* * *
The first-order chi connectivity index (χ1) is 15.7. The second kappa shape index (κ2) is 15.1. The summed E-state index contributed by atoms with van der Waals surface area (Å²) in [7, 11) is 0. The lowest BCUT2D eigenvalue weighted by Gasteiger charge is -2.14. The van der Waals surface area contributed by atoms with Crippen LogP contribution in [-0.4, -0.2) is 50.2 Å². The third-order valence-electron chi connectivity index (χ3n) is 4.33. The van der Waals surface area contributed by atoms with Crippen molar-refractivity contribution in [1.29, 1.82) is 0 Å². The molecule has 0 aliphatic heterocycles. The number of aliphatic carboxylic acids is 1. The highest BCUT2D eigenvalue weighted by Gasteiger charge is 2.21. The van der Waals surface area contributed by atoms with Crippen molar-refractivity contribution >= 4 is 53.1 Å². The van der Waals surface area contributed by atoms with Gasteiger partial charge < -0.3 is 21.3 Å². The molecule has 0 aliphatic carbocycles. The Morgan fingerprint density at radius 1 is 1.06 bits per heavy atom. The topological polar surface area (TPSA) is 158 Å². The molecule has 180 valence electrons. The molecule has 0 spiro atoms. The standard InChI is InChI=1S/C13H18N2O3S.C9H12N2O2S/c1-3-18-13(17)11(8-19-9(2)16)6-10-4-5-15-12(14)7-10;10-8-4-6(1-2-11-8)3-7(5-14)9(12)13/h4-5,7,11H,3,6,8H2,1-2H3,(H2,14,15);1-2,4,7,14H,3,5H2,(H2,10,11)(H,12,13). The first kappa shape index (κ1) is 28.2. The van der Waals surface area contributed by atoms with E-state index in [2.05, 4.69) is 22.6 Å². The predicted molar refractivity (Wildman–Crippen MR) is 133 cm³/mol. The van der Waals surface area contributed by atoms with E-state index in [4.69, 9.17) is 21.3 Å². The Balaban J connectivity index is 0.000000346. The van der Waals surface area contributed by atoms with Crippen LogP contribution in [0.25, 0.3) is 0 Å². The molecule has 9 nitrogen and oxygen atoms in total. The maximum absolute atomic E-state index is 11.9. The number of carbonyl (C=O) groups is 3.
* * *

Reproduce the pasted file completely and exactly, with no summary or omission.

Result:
The first-order chi connectivity index (χ1) is 15.7. The second kappa shape index (κ2) is 15.1. The summed E-state index contributed by atoms with van der Waals surface area (Å²) in [7, 11) is 0. The lowest BCUT2D eigenvalue weighted by Gasteiger charge is -2.14. The van der Waals surface area contributed by atoms with Crippen LogP contribution in [-0.4, -0.2) is 50.2 Å². The third-order valence-electron chi connectivity index (χ3n) is 4.33. The van der Waals surface area contributed by atoms with Crippen molar-refractivity contribution in [1.29, 1.82) is 0 Å². The molecule has 0 aliphatic heterocycles. The number of aliphatic carboxylic acids is 1. The highest BCUT2D eigenvalue weighted by Gasteiger charge is 2.21. The van der Waals surface area contributed by atoms with Crippen molar-refractivity contribution >= 4 is 53.1 Å². The van der Waals surface area contributed by atoms with Gasteiger partial charge < -0.3 is 21.3 Å². The molecule has 0 aliphatic carbocycles. The Morgan fingerprint density at radius 1 is 1.06 bits per heavy atom. The topological polar surface area (TPSA) is 158 Å². The molecule has 180 valence electrons. The molecule has 0 spiro atoms. The standard InChI is InChI=1S/C13H18N2O3S.C9H12N2O2S/c1-3-18-13(17)11(8-19-9(2)16)6-10-4-5-15-12(14)7-10;10-8-4-6(1-2-11-8)3-7(5-14)9(12)13/h4-5,7,11H,3,6,8H2,1-2H3,(H2,14,15);1-2,4,7,14H,3,5H2,(H2,10,11)(H,12,13). The first kappa shape index (κ1) is 28.2. The van der Waals surface area contributed by atoms with E-state index in [2.05, 4.69) is 22.6 Å². The predicted molar refractivity (Wildman–Crippen MR) is 133 cm³/mol. The van der Waals surface area contributed by atoms with E-state index in [4.69, 9.17) is 21.3 Å². The Balaban J connectivity index is 0.000000346. The van der Waals surface area contributed by atoms with Crippen LogP contribution in [0.25, 0.3) is 0 Å². The molecule has 9 nitrogen and oxygen atoms in total. The maximum absolute atomic E-state index is 11.9. The number of carbonyl (C=O) groups is 3.